• Detective Mayfield listened by remote connection as the Wilmington detectives interrogated Wright.
• Detective Mayfield met with Detective Moser during the latter's interrogation of Wright and urged Moser to "Keep it up. It takes a long time. Do the best you can. We don't have anything now, just try to get what you can."
• Detective Mayfield asked Detective Moser to sit in during the former's interrogation of Wright.
• Detective Mayfield again asked Detective Moser to sit in on his interrogation of co-perpetrator Lorinzo Dixon, who was arrested weeks later and who was not implicated in the unrelated city crimes for which Wright was arrested.
• Detective Mayfield authored a contemporaneous report in which he wrote he and "the Wilmington Police Detectives worked hand in hand with suspects, informants and anonymous phone calls and/or messages, in developing a suspect."
• Detective Mayfield met with Detective Browne of the Wilmington Police to discuss whether the HiWay Inn killing could have been related to an attempted robbery of a nearby liquor store, which occurred roughly an hour before the HiWay Inn robbery/murder.

When the trial judge ruled that Detective Moser could not have fed information to Wright because Moser was unaware of such information, she did not know that Detective Mayfield conferred with Detective Moser during the latter's interrogation. In light of this new evidence and the other evidence described above, the Court now finds it is more likely than not that Wright was fed information "that only the killer would know."[12]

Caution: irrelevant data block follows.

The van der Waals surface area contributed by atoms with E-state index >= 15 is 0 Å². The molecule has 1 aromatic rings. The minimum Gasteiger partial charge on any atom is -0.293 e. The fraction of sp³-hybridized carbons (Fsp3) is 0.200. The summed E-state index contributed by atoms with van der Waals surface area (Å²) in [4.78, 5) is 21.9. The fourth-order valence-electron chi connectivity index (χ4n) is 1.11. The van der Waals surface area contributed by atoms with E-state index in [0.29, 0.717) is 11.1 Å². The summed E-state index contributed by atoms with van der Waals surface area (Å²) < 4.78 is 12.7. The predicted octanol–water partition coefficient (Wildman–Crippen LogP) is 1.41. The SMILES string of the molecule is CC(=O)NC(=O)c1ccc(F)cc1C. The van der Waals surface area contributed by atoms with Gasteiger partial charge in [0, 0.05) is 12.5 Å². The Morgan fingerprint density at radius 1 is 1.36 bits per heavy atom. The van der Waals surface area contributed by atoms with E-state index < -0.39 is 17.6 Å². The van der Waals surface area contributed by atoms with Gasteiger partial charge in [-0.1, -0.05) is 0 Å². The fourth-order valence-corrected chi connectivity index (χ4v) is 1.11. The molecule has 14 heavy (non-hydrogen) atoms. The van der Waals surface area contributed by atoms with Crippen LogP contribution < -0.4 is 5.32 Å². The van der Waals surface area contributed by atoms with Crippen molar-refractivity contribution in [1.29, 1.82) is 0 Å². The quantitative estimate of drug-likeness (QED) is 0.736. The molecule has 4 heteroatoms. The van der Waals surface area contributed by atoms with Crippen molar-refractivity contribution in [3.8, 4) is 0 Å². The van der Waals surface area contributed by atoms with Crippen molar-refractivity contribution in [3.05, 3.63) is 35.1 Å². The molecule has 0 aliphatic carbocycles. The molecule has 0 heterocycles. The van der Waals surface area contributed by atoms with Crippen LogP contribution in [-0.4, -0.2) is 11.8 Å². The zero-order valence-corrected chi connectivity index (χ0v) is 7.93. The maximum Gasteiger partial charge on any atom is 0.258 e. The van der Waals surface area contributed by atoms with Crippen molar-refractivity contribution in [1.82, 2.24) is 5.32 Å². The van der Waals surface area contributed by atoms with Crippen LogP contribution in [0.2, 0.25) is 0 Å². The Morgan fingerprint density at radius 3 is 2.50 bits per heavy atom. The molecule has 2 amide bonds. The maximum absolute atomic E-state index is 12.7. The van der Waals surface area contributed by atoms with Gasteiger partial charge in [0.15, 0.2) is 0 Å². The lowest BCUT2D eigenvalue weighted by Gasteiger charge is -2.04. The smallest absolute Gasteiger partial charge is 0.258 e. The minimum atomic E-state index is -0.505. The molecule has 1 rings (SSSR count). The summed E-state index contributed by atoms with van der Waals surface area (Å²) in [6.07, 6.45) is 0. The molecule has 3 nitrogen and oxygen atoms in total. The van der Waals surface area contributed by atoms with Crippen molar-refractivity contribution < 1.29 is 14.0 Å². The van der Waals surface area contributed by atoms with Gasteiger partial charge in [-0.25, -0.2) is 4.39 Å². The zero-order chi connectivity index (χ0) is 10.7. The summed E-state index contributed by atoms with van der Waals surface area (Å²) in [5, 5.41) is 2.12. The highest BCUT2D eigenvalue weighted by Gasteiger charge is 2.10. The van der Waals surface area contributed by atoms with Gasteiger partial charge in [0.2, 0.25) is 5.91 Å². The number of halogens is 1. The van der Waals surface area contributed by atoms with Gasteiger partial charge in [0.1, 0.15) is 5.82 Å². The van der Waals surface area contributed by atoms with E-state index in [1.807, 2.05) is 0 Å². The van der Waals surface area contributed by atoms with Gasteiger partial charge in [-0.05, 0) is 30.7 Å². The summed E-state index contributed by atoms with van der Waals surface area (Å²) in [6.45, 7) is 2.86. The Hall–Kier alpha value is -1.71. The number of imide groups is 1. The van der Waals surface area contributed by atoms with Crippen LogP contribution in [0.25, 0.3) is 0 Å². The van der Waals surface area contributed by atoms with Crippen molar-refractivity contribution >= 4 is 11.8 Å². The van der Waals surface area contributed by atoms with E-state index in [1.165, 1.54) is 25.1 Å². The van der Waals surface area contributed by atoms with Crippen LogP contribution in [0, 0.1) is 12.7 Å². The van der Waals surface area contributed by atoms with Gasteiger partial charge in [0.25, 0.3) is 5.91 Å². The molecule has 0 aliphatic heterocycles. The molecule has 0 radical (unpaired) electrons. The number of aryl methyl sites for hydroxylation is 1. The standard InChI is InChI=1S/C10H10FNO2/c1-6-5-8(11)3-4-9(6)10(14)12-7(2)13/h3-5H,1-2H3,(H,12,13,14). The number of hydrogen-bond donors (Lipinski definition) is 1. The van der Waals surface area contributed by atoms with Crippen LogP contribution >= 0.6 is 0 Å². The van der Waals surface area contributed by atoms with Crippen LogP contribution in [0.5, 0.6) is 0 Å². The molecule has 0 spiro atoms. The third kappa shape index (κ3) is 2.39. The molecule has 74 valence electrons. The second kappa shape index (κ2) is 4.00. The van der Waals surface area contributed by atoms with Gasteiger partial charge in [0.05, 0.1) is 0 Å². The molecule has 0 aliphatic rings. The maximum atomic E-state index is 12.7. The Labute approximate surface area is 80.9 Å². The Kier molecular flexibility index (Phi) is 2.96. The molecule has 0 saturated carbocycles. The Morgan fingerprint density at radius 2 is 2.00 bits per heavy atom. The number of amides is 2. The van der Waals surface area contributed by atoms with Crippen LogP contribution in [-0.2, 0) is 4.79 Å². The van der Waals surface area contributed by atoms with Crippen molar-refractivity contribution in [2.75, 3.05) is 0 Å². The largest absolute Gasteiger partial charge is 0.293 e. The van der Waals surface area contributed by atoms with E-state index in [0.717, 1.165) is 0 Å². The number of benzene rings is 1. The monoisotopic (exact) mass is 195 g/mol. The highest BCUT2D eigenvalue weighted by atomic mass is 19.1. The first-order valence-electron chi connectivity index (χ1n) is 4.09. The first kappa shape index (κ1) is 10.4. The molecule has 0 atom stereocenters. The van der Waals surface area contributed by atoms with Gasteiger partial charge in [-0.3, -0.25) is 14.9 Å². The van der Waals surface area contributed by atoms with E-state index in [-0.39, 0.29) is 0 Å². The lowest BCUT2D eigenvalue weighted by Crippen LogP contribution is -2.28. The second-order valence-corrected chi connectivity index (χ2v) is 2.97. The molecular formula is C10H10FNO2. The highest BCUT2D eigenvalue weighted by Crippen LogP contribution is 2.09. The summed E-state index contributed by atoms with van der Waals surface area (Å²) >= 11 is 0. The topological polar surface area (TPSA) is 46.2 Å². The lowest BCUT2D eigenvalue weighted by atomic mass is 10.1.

It is against this factual backdrop that Wright challenges the sufficiency of the Miranda warnings give to him. Detective Mayfield's warnings consisted of the following:

Basically, you have the right to remain silent. Anything that you say can and will be used against you in a court of law. You have the right, right now, at any time, to have an attorney present with you, if you so desire. Can't afford to hire one, if the state feels that you're diligent and needs one, they'll appoint one for you. You also have the right at any time while we're talking not to answer.

He concluded his Miranda warnings with the following:

Do you understand what I've asked [sic.] you today? Okay. Do you also understand that what we're going to be taking is a formal statement and that this statement's going to be video taped? Okay. Are you willing to give a statement in regards to this incident? Say yes or no.